Serena Berwin, Connie Castanzo, Maggie Metnick photos
By Arney Rosenblatt
The disquiet, the need of a defining identity, and ultimately the
gnawing desire for some kind of retribution when you are dispersed and
displaced as "the Other" is the dilemma explored with satirical humor
by emerging playwright Nathaniel Sam Shapiro in Diaspora playing at
The Gym at Judson.
Although in this instance Mr.Shapiro focuses on the Diaspora Jew
who for millennia has lived with suitcase, sometime metaphorically, sometimes
literally, packed, while straining to determine where their identity and
allegiance should lie. However, that same reality lies with any people who have
been deemed "the Other" and caught up in wars of dominion.
The story shifts fluidly between a group of contemporary college
students on a Birthright-style cultural legacy trip to Israel that includes
Masada, the famed siege site where a rebellious sect of Jews ended their lives
when it became inevitable that their stronghold would fall to the Roman
authorities who dominated their land, 73 A.D. when this decision of mass
suicide and murder is about to occur. As the two dramas intermingle,
staying on Masada becomes more and more dangerous.
Connie Costanzo. R J Vallaincourt, Joe Tapper, Quinn Franzen,
Serena Berman, Ava Eisenson
Though the characters portrayed in Diaspora are largely
archetypes, they raise many significant issues for the audience to contemplate,
such as when Or, a present day soldier, reminds the frequently cavalier visiting
Birthright tourists, "You are Jewish. But we are Israeli."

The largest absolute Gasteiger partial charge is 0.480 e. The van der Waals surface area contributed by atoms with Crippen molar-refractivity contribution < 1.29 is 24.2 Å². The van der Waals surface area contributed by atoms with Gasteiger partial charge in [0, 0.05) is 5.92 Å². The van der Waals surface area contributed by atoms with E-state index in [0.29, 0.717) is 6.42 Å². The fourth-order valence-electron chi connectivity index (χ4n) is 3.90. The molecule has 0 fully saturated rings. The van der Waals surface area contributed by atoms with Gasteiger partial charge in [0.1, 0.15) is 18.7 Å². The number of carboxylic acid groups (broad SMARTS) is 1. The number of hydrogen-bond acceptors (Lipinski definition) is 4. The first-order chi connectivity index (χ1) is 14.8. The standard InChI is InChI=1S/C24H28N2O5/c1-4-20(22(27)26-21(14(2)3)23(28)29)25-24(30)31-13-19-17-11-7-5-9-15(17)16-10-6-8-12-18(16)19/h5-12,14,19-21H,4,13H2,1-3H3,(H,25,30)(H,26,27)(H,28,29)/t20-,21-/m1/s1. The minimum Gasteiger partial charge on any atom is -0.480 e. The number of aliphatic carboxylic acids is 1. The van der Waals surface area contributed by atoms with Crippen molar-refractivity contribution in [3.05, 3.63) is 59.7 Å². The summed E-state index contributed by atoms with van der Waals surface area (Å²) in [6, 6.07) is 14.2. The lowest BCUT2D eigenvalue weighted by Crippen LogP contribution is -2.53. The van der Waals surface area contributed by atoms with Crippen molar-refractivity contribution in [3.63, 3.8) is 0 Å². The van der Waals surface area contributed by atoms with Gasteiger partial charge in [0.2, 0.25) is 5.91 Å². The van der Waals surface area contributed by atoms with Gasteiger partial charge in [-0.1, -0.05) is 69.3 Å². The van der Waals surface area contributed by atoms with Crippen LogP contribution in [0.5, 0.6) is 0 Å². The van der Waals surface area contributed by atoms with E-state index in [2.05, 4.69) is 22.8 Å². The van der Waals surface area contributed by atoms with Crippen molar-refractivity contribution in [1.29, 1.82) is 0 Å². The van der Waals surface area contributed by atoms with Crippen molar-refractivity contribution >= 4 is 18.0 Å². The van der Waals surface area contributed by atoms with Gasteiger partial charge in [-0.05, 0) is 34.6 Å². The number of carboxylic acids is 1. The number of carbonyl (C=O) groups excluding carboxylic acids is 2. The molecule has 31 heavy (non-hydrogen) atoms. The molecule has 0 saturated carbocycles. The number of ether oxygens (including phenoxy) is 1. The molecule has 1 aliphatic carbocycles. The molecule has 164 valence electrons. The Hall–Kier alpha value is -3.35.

Likewise, when Brett, the Birthright tour guide, points out that ..."Israel
and Masada are kind of similar...This sort of ethos of 'we're not going to give
up, we're staying right here'...After Masada fell, the Jews were
expelled...Worldwide anti-Semitism kept us apart, but ultimately functioned to
keep us together."
The playwright Mr. Shapiro and director Saheem Ali take an
interesting approach to the telling of Diaspora by including the
audience as a character with whom the characters on stage continually share
their stories. Their use of humor helps make their points resonate,
particularly with the younger members of the audience.
The play grows out of the playwright's personal experiences and
issues that he, and likely many other contemporary Jews, are grappling over,
"What is the essence of the Jewish spirit? Who are our heroes? And how do
we of the Diaspora connect with Israel and our past?"
According to Mr. Shapiro, "For most American Jews, Israel
is more of an idea than a reality." Moreover, currently, he is
concerned about the rising dissonance he sees between the Israel
that was a welcoming refuge of liberal democracy and the Israel
that appears to be walling itself up like those of Masada allowing
"oppression supported and enabled by some members of my
The eight actors, several of whom play multiple roles, Serena
Berman. Connie Castanzo, Ava Eisenson, Quinn Franzen, Tom McVey, Maggie
Metnick, Joe Tapper, and RJ Vaillancourt form an engaging ensemble
Effective stage setting provided by Eric Southern's lighting and
Caite Hevner's projection designs help clarify and reinforce the ever changing
time and character shifts.
The Gym at Judson
243 Thompson Street, West Village
Ovation Tix: 1 (866) 811-4111
Closing Date: December 23, 2017